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Home > Blogs > Ian Fraser > FSA insider: Blindness to risk left banks vulnerable to "open-ended" losses

FSA insider: Blindness to risk left banks vulnerable to "open-ended" losses

Bank controls | FSA insider: Blindness to risk left banks vulnerable to Ian Fraser

The cluelessness of most banks and G-SIFIs about their own financial strength, which I touched on in my earlier blog post on systems meltdown at RBS and NatWest, was recently highlighted as the number one cause of the global financial crisis by Andy Haldane, the Bank of England's director for financial stability.

One of the main reasons for the bank's inability to know what they're actually doing or to accurately consolidate their own numbers is the shocking inadequacy of their IT systems, many of which are a patchwork of legacy systems whose cores are over 40 years old.

Other causes include the sheer size and scale of modern financial institutions, their silo-like structures, the flawed way in which they adopted IFRS accounting standards after 2005, the supinenness of "Big Four" auditors, the "capture" of financial regulators, the incompetence and self-serving nature of most banks' management, or a mixture of these and other factors.

In this blog post, however, I intend to focus on IT and structure as the main reasons for banks' cluelessness.

Banks' IT systems are both surprisingly ancient and mind-numbingly complex. Most large banks do not dare change their underlying systems because, as Chris Skinner has written, to do so is a bit like trying to change the engines on an airplane while it is flying at 40,000 feet. Instead they go for regular upgrades. Sometimes these "patches" go massively wrong, as we recently saw with the recent NatWest, Ulster Bank, and RBS fiasco.

The overall result of the banks' approach to IT is that their systems are generally incapable of giving proper visibility of the consolidated balance sheet. This creates an internal blindness to build-ups of risk which, when coupled with "fairy tale" accounting and weak risk management and compliance, opens the door to "white collar" crime and fraud.

As part of his "Banking Blog" in The Guardian, Joris Luyendijk has interviewed an anonymous Financial Services Authority insider. The 30-something FSA supervisor confirmed some of the above. He said:

"The real threat is not a bank's management hiding things from us: it's the management not knowing themselves what the risks are, either because nobody realises it or because some people are keeping it from their bosses."

He said this ensures that when new products that blow up in consumers' faces are developed, the people who devised them usually go unpunished.

"Why aren't more people going after the designers of those complex financial products, the structurers and product management people? They got it past their internal risk and compliance people by presenting them with a sanitised version of whatever they had built, rounding off the risky edges and making it seem simpler and safer than it is. Then these risk and compliance people present it to us.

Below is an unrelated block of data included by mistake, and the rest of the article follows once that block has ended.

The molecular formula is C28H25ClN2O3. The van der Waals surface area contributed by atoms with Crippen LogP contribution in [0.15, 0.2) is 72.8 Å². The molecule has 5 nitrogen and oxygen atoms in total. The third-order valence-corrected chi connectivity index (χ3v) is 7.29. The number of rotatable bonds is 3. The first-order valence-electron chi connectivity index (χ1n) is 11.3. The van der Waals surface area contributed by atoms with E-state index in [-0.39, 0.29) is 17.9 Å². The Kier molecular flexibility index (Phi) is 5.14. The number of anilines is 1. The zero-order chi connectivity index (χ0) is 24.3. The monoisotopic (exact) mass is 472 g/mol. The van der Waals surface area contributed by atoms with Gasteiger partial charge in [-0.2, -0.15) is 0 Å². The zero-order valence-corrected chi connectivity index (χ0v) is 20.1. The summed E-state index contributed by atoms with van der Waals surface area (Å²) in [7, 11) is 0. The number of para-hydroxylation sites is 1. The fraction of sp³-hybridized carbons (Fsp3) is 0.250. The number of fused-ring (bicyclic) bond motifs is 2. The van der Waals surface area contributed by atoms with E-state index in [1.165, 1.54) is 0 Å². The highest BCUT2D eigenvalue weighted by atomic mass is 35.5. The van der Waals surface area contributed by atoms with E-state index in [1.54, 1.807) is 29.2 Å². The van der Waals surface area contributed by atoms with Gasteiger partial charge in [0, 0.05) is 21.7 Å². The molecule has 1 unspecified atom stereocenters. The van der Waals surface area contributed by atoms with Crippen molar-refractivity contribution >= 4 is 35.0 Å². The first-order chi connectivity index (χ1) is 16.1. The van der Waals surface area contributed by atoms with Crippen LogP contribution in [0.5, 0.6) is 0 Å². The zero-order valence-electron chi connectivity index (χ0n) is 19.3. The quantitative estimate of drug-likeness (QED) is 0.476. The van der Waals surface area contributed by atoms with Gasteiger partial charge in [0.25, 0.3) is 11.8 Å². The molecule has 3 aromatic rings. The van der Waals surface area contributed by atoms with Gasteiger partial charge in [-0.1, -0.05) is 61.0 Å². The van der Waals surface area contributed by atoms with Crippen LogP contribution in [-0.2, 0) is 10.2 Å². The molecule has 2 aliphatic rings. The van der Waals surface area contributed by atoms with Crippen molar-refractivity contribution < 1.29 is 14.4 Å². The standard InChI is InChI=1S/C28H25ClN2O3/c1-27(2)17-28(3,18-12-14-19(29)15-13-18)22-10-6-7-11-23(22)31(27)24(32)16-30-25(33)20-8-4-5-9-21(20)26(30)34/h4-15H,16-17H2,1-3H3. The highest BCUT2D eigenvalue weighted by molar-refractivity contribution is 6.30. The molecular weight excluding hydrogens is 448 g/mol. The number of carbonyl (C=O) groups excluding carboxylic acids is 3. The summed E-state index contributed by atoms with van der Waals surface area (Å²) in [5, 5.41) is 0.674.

"The only way to reduce risk is to increase transparency. Without that, the real risks will remain bubbling under the surface. Is the sector fixed, after the crisis? I don't think so. As you saw with the JP Morgan loss recently, there's always a degree of inherent risk.

Overall the FSA supervisor argued that the global financial crisis was "more cock-up than conspiracy" and accused banks' management of pursuing strategies that are best for their short-term careers or bonuses, rather than thinking about what might be in the long-term interests of the bank or the country: "People are not managing their bank: they are managing their careers." (Since the Luyendijk interview, the LIBOR rigging scandal has erupted to cast serious doubt on his claim).

The FSA insider said that the next "black swan" event is likely to come from the enormous derivatives market.

"That remains a big problem. No one knows the liabilities with derivatives. When they 'go against you' and you start losing lots of money, you can't just unwind them and close the position by selling, because nobody will want them. Derivatives often have high levels of complexity, meaning you need time to work out what they're worth. Time adds more risk ... [The] potential for losses is almost open-ended.

Given the potential losses that many of the world's largest banks now face (both in terms of civil and criminal penalties, and in civil damages claims) from their concerted attempts to "rig" the US$360 trillion market of financial instruments that are linked to LIBOR and related interbank rates, I think his prediction may be about to come true. And yes it does look to have been a crisis of their own making.

Further reading banks' systems and controls and the LIBOR rigging scandal:



Tags: 'white collar' crime , audit , auditing , Banking Blog , compliance , derivatives , Financial Services Authority (FSA) , fraud , FSA , information technology , interbank funding , internal auditing , Joris Luyendijk , Libor , risk , systems , The Guardian
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